Michael, meanwhile, has continued to decline, mentally and physically – so much so that the man who so graciously let me take photos of him and his dog three years ago, isn’t allowing his photo to be taken anymore.
He gets incommunicative, and neglects to take his medications, friends say.
“We have no more money for rent for him,” Ingrid said, “and unless his SSI kicks in soon, he will need to move out of the trailer … He has no family and he really needs care every day to maintain him.”
That’s led the rescue to intensify its efforts to find Topaz a new home, preferably one that will allow the dog to continue to make visits to Reed.
It’s also still trying to pay off the veterinary bills. Donations can be made via PayPal to firstname.lastname@example.org
Posted by jwoestendiek November 21st, 2011 under Muttsblog.
Tags: adopt, animals, california, cancer, care, cirrhosis, costs, dog, dogs, donations, expenses, health, home, homeless, illness, inglewood, ingrid hurel-diourbel, liver, los angeles, michael, michael and topaz, michael reed, needs, pets, pit bull, police, rescue, shooting, shot, streetsmarts rescue, surgeries, terminal, three-legged, topaz, update, veterinary
Topaz had surgery earlier this month to remove a cancerous tumor in her neck, an operation that involved removing part of her jugular vein.
Michael, meanwhile, has been in and out of the hospital since being diagnosed with cirrhosis of the liver and Hepatitis C.
But, for now, both, when they’re not under the care of doctors, are still living together in the trailer in Torrance that Michael — once he confirmed Topaz could stay there, too — moved into after years on the streets.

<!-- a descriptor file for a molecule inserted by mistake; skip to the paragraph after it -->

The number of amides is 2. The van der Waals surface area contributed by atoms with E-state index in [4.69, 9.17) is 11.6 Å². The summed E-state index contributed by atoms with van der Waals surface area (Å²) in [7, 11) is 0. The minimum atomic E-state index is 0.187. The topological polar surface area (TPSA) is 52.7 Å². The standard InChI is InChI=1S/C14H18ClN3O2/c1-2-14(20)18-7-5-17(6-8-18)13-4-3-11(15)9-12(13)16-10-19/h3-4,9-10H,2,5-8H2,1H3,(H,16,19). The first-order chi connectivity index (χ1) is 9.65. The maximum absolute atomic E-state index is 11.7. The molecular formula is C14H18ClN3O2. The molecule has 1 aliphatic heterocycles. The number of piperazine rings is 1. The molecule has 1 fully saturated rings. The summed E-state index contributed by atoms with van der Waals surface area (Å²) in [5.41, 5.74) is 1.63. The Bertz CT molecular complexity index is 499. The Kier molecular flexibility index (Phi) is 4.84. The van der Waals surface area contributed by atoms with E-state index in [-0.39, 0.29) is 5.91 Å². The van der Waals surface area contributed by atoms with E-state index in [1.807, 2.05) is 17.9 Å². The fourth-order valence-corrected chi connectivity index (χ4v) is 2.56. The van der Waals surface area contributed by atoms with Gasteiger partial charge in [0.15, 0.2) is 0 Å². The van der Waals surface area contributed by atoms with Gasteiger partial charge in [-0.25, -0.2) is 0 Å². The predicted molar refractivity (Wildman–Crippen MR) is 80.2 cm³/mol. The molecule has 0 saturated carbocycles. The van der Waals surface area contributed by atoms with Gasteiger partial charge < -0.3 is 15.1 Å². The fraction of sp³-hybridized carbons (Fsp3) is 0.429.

Michael and Topaz were homeless when police opened fire on another homeless man they thought was pulling a gun in Inglewood. The gun turned out to be a toy, but that wasn’t discovered until, 47 shots later, Eddie Franco had been killed. Topaz was struck by four or five bullets and would lose her leg.
Ingrid Hurel-Diourbel, the founder of Streetsmarts Rescue who helped reunite Topaz and Michael, reports that Topaz has been spending days at the home of a Streetsmarts member, and nights at the hospital.
A permanent home for the 6-year-old dog is still being sought, as Michael’s illness is considered terminal.
In the photos provided by the rescue (above), I can see how Michael has physically declined since I met him three years ago and took the photo to the left.
To contribute to the care of Topaz, visit the ChipIn page that Hurel-Diourbel established.
Posted by jwoestendiek September 20th, 2011 under Muttsblog.
Tags: animals, dog, dogs, homeless, hospital, inglewood, los angeles, michael, michael and topaz, michael reed, pets, pit bull, police, shooting, surgery, three-legged, topaz